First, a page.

(b) Preparation of a research paper on gender and citizenship and the role of non-governmental organizations in the West Bank and Gaza Strip before and after the peace accords.

60. Since 1994, the World Food Programme (WFP) has been concentrating its activities in Gaza and the West Bank on poverty alleviation and social relief, aimed at reaching the most severely affected populations.

61. In May 1998, the WFP office began a two-year project which supports the social safety net programme of the Ministry of Social Affairs, addressing the urgent food security needs of poor households. About 16,000 very poor households in Gaza and 12,000 in the West Bank are benefiting from WFP food assistance. Of those, over 65 per cent are headed by women.

62. This strategy is based on the WFP commitments to women’s advancement (1996-2001) following the Beijing Conference, which are aimed at reducing gender inequalities. In addition to the social safety net schemes, WFP has been providing food for the following gender-related activities in 1998-1999: training of 23 women in social work; literacy programmes for 754 women in Gaza; training in kitchen gardening and water recycling for 150 women; training in health care for 85 women; food-for-work for 50 women from low-income households.

63. In addition, to combat the conservative values limiting opportunities for Palestinian women, the WFP office is organizing gender-awareness sessions with WFP staff, governmental counterparts, and non-governmental organization implementing partners.

64. A recent assessment of activities (April 1999) noted that particular efforts had been made to involve women in all project activities at the decision-making level and as active beneficiaries.

65. The United Nations Relief and Works Agency for Palestine Refugees in the Near East (UNRWA) provides essential education, health and relief and social services to some 3.6 million registered Palestine refugees in the Agency’s area of operations, comprising Jordan, Lebanon, the Syrian Arab Republic, the West Bank and Gaza Strip. Assistance to Palestinian women was delivered within the context of the Agency’s regular programmes for Palestinian refugees.

66. In the 1998/99 scholastic year, 458,716 pupils were enrolled in Agency preparatory, elementary, and secondary schools, of whom 228,935, or 49.9 per cent, were female. Women accounted for 62 per cent of trainees in UNRWA’s technical/semi-professional courses. Of the 866 continuing UNRWA scholarships in 1998/99, 46 per cent were held by women.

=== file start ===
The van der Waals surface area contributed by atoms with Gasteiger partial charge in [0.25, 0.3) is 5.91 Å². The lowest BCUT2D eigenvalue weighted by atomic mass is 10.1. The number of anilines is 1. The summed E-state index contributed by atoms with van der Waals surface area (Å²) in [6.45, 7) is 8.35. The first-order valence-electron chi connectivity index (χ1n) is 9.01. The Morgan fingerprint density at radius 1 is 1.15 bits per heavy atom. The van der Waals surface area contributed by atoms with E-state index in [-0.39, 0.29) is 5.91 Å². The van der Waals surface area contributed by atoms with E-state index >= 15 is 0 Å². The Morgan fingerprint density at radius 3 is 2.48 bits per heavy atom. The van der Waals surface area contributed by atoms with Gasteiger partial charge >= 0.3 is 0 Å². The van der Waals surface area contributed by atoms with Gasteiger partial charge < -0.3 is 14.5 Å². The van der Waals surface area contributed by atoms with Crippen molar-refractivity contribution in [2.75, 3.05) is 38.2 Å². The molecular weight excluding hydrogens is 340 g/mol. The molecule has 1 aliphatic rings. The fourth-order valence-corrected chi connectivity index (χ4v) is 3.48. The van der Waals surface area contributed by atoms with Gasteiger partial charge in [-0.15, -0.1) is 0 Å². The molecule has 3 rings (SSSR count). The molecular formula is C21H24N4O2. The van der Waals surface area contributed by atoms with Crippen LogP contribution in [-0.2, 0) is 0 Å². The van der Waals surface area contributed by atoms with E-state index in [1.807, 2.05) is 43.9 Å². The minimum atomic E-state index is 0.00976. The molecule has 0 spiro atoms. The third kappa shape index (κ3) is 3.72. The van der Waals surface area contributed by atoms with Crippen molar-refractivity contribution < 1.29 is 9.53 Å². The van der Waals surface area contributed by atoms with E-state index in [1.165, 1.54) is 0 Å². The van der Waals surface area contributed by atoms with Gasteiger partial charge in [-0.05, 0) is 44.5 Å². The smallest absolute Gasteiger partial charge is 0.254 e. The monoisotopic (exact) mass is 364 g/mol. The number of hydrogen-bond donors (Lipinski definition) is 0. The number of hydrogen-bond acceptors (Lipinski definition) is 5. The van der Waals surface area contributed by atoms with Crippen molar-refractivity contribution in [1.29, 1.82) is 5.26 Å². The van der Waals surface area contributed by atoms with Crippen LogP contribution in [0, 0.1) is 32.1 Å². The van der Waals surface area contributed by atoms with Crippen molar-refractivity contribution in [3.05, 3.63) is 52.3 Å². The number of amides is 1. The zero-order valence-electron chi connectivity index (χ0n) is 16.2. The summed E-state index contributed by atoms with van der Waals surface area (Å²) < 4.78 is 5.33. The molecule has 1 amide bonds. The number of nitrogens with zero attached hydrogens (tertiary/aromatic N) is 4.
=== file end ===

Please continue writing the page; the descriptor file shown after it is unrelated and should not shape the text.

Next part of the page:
67. UNRWA provided expanded maternal and child health care and family planning services to Palestine refugees as an integral part of its primary health care services, in recognition of the fact that the burden of child and reproductive ill-health falls overwhelmingly on women in terms of complications in pregnancy and childbirth, infant and maternal mortality, congenital malformations and disability. With women of reproductive age and children comprising two thirds of the 3.6 million registered Palestinian refugees, that investment in maternal and child health was key for socio-economic development.

68. Difficult socio-economic conditions in refugee communities during the reporting period continued to create greater reliance on income earned by women. More than 50 per cent of UNRWA’s special hardship case families, who received direct food and material assistance from the Agency, were headed by women. UNRWA’s women-in-development programme provided a wide range of social, cultural, and educational services at the community level. Seventy women’s programme centres served as focal points within the refugee community for UNRWA’s work with women. During the period from June 1998 to July 1999, a total of 20,534 participants benefited from various programme centre activities such as lectures on health and civil society, legal assistance, childcare, computer and language skills training, and physical fitness courses. The programme centres continued to work towards administrative and financial self-sustainability.

69. During 1998/99, UNRWA’s Income Generation Programme granted loans valued at $1.67 million to 2,612 women who supported 13,060 dependants. Since 1994 the programme has provided loans worth $8.18 million to 11,736 women organized in 1,773 solidarity groups. These women were granted loans at the end of each successful repayment cycle. The programme was self-sufficient, with all operational costs and loan loss provision covered from revenues generated by lending and banking activities. The programme maintained an annual repayment rate of 99.64 percent.